March 10, 2014 marks the official launch of the Meatless Monday Kuwait campaign through Kuwait University’s school of medicine in partnership with Standing Committee of Public Health (SCOPH). National supporters of the campaign include the Ministry of Health, Food & Nutrition Administration and Cancer Awareness Nation (CAN).
Meat Free Monday Luxembourg launched in May of 2015.
Malaysia’s Facebook page went live in 2010 and features a wide variety of user generated content.
Mexico’s Lunes sin Carne is organized by Ana, a certified nutrition and dietetics coach, from the University of Leon, Spain. Ana writes articles for local news and provides easily digestible tips, research, and personal anecdotes in support of the movement. She teaches in schools about the health and environmental benefits of meat reduction. In Mexico, the message is spreading around the country, already an elementary school and a university have officially joined the movement.
In 2013 Tec de Monterrey in Nuevo León launched Meatless Monday across their main campus dining halls. They developed a meatless menu and map to allow students to discover where to dine meat free each Monday. In September 2014, La Escuela de Lancaster, an elementary school in Mexico City began Meatless Monday to advocate health and environmental concerns. The school promotes Meatless Monday on their website, and they continue to expand the cafeteria’s meatless options.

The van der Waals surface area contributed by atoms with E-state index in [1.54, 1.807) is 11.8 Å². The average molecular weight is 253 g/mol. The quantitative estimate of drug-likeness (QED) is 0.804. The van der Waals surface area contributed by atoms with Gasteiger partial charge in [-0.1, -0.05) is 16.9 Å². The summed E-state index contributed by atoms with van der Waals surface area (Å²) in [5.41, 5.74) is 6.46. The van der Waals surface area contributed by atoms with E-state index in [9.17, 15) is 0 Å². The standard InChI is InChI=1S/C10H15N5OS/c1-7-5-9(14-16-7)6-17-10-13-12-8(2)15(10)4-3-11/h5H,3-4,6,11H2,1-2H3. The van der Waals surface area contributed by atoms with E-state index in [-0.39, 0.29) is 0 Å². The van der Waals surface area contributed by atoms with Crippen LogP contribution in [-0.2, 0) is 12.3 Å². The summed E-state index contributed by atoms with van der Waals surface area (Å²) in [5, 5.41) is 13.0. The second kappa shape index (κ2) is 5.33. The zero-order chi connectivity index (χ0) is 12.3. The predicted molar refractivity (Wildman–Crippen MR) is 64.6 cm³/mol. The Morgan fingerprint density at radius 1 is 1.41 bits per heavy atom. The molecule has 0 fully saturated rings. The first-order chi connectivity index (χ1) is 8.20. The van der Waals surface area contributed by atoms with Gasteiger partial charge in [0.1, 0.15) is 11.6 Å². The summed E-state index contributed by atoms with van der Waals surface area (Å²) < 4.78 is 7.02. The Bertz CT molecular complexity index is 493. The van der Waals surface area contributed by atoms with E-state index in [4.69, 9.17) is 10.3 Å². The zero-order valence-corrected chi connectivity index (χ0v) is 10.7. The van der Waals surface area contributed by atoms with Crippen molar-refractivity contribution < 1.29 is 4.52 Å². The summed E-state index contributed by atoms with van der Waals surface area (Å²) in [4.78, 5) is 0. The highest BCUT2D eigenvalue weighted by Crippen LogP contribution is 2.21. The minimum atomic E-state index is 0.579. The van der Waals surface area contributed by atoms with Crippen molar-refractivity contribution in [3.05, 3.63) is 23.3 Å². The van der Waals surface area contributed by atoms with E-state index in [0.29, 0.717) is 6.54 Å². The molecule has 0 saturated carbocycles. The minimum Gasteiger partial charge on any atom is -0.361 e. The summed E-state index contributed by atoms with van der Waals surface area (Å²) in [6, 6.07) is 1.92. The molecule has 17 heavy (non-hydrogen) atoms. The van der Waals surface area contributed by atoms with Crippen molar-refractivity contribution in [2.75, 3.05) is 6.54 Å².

The American School Foundation of Monterrey in Santa Catarina, Nuevo Leon, México launched a Meatless Monday program in November, 2017 with the mission “to develop a city-wide movement by impulsing Meatless Monday within our neighboring schools.”
Meat Free Monday New Zealand, supported by the Berrysmith Foundation, excites and inspires Kiwis to use Monday as the day to try new plant-based foods. Featuring an online pledge, delicious recipes, and several Kiwi celebrities on board, this campaign has a promising impact on health, the environment, world hunger, and animal welfare.
Meatless Monday’s mission? Saving the world. So say the curators of Norway’s Facebook page, the destination for a passionate defense of animal rights and green living.
“Lunes sin Carne,” or Meatless Monday Peru, was launched in 2014 after organizers were inspired by the movement in Brazil. They launched Meatless Monday with a vegetarian picnic in honor of Meat Out Day. The campaign launch was a big success with over 200 participants learning about Meatless Monday through informational flyers and recipes. Peru plans to make “Picnic Sin Carne” a regular Meatless Monday sponsored event.
“Luntiang Lunes” or Meatless Monday in the Philippines is led by Dr. Custer C. Deocaris. Their efforts encourage schools, citizens and government institutions to go meatless one day a week and embrace native produce. Little Miss Earth and Miss Teen Earth Pageant contestants participate in and promote Meatless Monday to support the environment.
In Portugal, Meatless Monday is known as 2as Sem Carne. The Portuguese movement was founded in 2009 with the support of Political Party for Animals and Nature (PAN). The campaign spreads the meatless message by presenting on the health and environmental benefits of going meatless.
Currently they have one school on board, and are looking to expand the reach to more students. The campaign collaborates with bloggers who promote plant-based eating to support the movement. On their website 2as Sem Carne actively shares news, recipes, tips and celebrity interviews, tips and recipes about how to cut out meat one day a week.
The Green and Healthy Monday campaign was launched at the Green and Healthy Festival 2016 as “a free, easy and fun way to make a positive difference in the world.”
“We envision a world of inner peace where harmony, beauty and unity prevail, and people are inspired to act with gratitude, respect, and unconditional love towards life and nature.